Brian Duignan is a senior editor at Encyclopædia Britannica. His subject areas include philosophy, law, social science, politics, political theory, and religion.
In the United States, there are two bodies of law whose purpose is to deter or punish serious wrongdoing or to compensate the victims of such wrongdoing. Criminal law deals with behavior that is or can be construed as an offense against the public, society, or the state—even if the immediate victim is an individual. Examples are murder, assault, theft,and drunken driving. Civil law deals with behavior that constitutes an injury to an individual or other private party, such as a corporation. Examples are defamation (including libel and slander), breach of contract, negligence resulting in injury or death, and property damage.
Criminal law and civil law differ with respect to how cases are initiated (who may bring charges or file suit), how cases are decided (by a judge or a jury), what kinds of punishment or penalty may be imposed, what standards of proof must be met, and what legal protections may be available to the defendant.
In criminal cases, for example, only the federal or a state government (the prosecution) may initiate a case; cases are almost always decided by a jury; punishment for serious (felony) charges often consists of imprisonment but may also include a fine paid to the government; to secure conviction, the prosecution must establish the guilt of the defendant “beyond a reasonable doubt”; and defendants are protected against conduct by police or prosecutors that violates their constitutional rights, including the right against unreasonable searches and seizures (Fourth Amendment) and the right against compelled self-incrimination (Fifth Amendment).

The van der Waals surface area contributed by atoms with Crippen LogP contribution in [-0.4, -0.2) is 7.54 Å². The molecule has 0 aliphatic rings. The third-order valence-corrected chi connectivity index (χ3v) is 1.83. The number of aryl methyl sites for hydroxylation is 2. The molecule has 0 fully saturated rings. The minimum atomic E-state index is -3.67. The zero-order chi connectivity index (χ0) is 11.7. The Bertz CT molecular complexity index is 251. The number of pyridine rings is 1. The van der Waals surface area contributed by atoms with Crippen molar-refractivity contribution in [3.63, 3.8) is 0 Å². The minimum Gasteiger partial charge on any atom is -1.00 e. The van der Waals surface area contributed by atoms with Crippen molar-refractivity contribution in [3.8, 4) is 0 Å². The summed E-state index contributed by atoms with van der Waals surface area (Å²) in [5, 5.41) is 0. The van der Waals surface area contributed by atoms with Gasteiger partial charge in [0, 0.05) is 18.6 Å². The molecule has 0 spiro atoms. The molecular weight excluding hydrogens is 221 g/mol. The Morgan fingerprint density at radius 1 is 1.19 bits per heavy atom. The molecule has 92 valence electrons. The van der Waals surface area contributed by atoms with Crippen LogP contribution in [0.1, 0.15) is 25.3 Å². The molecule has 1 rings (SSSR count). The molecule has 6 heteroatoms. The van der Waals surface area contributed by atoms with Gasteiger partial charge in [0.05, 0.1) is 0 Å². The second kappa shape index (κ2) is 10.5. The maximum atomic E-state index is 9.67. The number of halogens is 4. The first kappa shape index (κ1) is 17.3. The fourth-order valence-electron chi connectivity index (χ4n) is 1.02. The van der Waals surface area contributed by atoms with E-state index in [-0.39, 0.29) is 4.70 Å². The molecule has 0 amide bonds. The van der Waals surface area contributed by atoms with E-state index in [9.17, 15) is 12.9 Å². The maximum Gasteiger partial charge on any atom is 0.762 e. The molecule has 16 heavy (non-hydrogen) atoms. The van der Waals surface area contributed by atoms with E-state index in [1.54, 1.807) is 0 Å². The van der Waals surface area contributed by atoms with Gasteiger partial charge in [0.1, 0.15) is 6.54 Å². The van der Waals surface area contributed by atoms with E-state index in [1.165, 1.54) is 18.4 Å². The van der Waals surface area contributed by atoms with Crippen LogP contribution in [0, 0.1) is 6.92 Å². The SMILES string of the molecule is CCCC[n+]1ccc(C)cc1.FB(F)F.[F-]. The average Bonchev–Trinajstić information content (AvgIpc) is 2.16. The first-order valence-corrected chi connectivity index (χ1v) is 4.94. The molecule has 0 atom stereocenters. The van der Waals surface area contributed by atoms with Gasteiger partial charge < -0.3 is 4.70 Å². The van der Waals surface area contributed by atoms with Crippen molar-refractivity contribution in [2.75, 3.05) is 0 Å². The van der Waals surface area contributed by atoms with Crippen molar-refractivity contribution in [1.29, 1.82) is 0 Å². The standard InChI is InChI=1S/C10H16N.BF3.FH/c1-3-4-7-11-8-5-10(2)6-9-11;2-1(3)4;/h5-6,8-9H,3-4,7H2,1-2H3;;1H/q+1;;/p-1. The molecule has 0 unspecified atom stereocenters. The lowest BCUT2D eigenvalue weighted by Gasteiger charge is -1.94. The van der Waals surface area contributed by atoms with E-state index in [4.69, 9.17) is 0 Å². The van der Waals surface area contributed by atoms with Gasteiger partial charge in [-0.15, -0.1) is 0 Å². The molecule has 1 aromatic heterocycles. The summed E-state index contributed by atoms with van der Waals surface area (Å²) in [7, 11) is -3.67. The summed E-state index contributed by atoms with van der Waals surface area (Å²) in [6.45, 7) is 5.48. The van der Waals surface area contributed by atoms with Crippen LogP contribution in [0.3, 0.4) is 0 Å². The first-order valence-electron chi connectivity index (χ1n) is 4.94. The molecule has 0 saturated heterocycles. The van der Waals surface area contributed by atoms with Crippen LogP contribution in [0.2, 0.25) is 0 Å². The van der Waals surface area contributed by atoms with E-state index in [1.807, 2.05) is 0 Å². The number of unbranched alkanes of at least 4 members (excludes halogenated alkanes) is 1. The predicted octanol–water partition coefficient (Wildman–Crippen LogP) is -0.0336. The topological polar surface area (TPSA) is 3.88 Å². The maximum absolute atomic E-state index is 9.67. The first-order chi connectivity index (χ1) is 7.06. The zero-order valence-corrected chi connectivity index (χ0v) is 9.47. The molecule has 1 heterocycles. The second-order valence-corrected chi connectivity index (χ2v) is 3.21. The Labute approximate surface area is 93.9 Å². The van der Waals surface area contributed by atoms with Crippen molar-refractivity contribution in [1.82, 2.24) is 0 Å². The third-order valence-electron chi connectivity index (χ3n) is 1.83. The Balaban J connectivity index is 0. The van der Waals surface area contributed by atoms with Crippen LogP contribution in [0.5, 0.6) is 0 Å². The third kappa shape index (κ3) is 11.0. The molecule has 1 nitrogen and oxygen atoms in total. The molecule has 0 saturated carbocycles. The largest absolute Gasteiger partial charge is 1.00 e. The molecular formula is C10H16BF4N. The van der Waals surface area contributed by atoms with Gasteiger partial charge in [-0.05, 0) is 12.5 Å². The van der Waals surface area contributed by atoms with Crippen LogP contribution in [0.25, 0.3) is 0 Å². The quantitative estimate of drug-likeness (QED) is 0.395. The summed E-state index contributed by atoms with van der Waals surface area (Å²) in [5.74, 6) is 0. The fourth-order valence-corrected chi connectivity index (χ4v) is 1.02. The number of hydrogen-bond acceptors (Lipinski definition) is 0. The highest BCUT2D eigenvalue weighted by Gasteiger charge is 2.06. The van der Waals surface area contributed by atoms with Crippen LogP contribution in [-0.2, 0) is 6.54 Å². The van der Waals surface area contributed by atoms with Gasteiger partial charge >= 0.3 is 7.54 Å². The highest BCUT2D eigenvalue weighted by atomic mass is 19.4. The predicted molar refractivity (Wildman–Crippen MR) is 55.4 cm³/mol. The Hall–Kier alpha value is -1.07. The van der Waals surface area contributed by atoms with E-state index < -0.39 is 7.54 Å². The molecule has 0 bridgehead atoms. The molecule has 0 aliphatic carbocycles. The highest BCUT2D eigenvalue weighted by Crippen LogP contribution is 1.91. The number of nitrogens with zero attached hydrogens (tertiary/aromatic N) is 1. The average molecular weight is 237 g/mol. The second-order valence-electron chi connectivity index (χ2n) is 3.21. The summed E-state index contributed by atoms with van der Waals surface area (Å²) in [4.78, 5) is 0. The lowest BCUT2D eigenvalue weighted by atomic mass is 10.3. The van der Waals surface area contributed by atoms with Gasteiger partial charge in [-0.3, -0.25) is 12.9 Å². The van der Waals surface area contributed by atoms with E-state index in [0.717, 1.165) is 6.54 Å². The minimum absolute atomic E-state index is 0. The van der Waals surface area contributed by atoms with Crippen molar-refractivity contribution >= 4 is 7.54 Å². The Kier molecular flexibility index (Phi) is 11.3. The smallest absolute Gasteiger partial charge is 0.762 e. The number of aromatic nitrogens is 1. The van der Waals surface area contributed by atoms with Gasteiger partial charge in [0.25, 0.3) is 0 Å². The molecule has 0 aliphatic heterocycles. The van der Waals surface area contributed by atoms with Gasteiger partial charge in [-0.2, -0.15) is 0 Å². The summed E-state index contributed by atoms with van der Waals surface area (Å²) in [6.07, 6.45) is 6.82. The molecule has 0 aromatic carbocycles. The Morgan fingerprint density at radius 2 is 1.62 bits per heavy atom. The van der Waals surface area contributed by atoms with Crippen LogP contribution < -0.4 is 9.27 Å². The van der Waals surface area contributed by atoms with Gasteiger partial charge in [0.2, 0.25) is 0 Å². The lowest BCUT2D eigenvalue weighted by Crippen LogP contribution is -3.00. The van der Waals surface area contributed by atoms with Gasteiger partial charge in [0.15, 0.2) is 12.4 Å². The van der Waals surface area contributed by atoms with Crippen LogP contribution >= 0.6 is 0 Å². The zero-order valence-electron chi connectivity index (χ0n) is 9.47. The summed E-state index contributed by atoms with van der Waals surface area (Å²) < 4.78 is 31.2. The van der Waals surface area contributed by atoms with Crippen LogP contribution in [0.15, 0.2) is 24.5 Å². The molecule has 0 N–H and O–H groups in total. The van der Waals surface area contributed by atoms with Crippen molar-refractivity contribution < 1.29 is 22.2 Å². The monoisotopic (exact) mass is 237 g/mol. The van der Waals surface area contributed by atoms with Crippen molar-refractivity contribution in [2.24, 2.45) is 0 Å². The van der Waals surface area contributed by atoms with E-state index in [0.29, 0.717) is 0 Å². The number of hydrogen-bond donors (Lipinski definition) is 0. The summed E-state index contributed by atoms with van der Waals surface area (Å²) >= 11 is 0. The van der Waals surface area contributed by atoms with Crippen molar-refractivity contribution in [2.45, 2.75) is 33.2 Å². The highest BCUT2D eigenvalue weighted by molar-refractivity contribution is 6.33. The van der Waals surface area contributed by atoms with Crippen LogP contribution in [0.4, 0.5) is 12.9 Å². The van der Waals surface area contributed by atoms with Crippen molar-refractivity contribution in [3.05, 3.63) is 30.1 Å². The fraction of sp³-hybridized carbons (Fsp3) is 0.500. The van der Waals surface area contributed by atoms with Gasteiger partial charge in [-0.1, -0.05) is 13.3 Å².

In civil cases, by contrast, cases are initiated (suits are filed) by a private party (the plaintiff); cases are usually decided by a judge (though significant cases may involve juries); punishment almost always consists of a monetary award and never consists of imprisonment; to prevail, the plaintiff must establish the defendant’s liability only according to the “preponderance of evidence”; and defendants are not entitled to the same legal protections as are the criminally accused.
Importantly, because a single wrongful act may constitute both a public offense and a private injury, it may give rise to both criminal and civil charges. A widely cited example is that of the former American football player O.J. Simpson: in 1995 he was acquitted of having murdered his wife and her friend, but two years later he was found liable for their killings in a civil suit for wrongful death.